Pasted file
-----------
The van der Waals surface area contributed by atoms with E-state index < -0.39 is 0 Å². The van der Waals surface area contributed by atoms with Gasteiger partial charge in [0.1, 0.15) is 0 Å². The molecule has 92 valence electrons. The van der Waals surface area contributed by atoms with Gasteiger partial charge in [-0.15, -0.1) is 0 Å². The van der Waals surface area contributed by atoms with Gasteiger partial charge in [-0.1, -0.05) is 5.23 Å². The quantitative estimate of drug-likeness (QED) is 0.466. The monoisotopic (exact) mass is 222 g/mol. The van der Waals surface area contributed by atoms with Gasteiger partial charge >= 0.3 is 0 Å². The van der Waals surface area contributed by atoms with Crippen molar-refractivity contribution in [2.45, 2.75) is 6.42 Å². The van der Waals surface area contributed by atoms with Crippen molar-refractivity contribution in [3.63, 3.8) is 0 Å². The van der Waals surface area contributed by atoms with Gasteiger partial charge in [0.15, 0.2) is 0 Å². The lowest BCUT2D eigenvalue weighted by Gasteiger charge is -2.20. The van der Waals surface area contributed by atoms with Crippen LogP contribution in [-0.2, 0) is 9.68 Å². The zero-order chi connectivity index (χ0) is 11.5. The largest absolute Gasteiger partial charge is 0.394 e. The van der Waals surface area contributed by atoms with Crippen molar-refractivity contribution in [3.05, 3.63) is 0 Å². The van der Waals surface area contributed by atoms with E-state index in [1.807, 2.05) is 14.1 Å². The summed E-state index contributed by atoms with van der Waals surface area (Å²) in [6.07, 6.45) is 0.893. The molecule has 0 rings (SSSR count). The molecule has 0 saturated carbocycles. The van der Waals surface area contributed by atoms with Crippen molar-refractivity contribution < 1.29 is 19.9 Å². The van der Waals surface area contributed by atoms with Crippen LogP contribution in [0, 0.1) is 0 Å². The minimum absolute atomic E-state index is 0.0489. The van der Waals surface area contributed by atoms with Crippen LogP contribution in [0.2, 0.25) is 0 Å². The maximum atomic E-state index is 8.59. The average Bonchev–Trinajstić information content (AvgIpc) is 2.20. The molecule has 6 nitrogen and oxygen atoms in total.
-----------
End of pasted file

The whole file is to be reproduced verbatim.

The van der Waals surface area contributed by atoms with E-state index < -0.39 is 0 Å². The van der Waals surface area contributed by atoms with Gasteiger partial charge in [0.1, 0.15) is 0 Å². The molecule has 92 valence electrons. The van der Waals surface area contributed by atoms with Gasteiger partial charge in [-0.15, -0.1) is 0 Å². The van der Waals surface area contributed by atoms with Gasteiger partial charge in [-0.1, -0.05) is 5.23 Å². The quantitative estimate of drug-likeness (QED) is 0.466. The monoisotopic (exact) mass is 222 g/mol. The van der Waals surface area contributed by atoms with Gasteiger partial charge >= 0.3 is 0 Å². The van der Waals surface area contributed by atoms with Crippen molar-refractivity contribution in [2.45, 2.75) is 6.42 Å². The van der Waals surface area contributed by atoms with Crippen molar-refractivity contribution in [3.63, 3.8) is 0 Å². The van der Waals surface area contributed by atoms with Gasteiger partial charge in [0.15, 0.2) is 0 Å². The lowest BCUT2D eigenvalue weighted by Gasteiger charge is -2.20. The van der Waals surface area contributed by atoms with Crippen LogP contribution in [-0.2, 0) is 9.68 Å². The zero-order chi connectivity index (χ0) is 11.5. The largest absolute Gasteiger partial charge is 0.394 e. The van der Waals surface area contributed by atoms with Crippen molar-refractivity contribution in [3.05, 3.63) is 0 Å². The van der Waals surface area contributed by atoms with E-state index in [1.807, 2.05) is 14.1 Å². The summed E-state index contributed by atoms with van der Waals surface area (Å²) in [6.07, 6.45) is 0.893. The molecule has 0 rings (SSSR count). The molecule has 0 saturated carbocycles. The van der Waals surface area contributed by atoms with Crippen molar-refractivity contribution < 1.29 is 19.9 Å². The van der Waals surface area contributed by atoms with Crippen LogP contribution in [0, 0.1) is 0 Å². The minimum absolute atomic E-state index is 0.0489. The van der Waals surface area contributed by atoms with Crippen LogP contribution in [0.2, 0.25) is 0 Å². The maximum atomic E-state index is 8.59. The average Bonchev–Trinajstić information content (AvgIpc) is 2.20. The molecule has 6 nitrogen and oxygen atoms in total.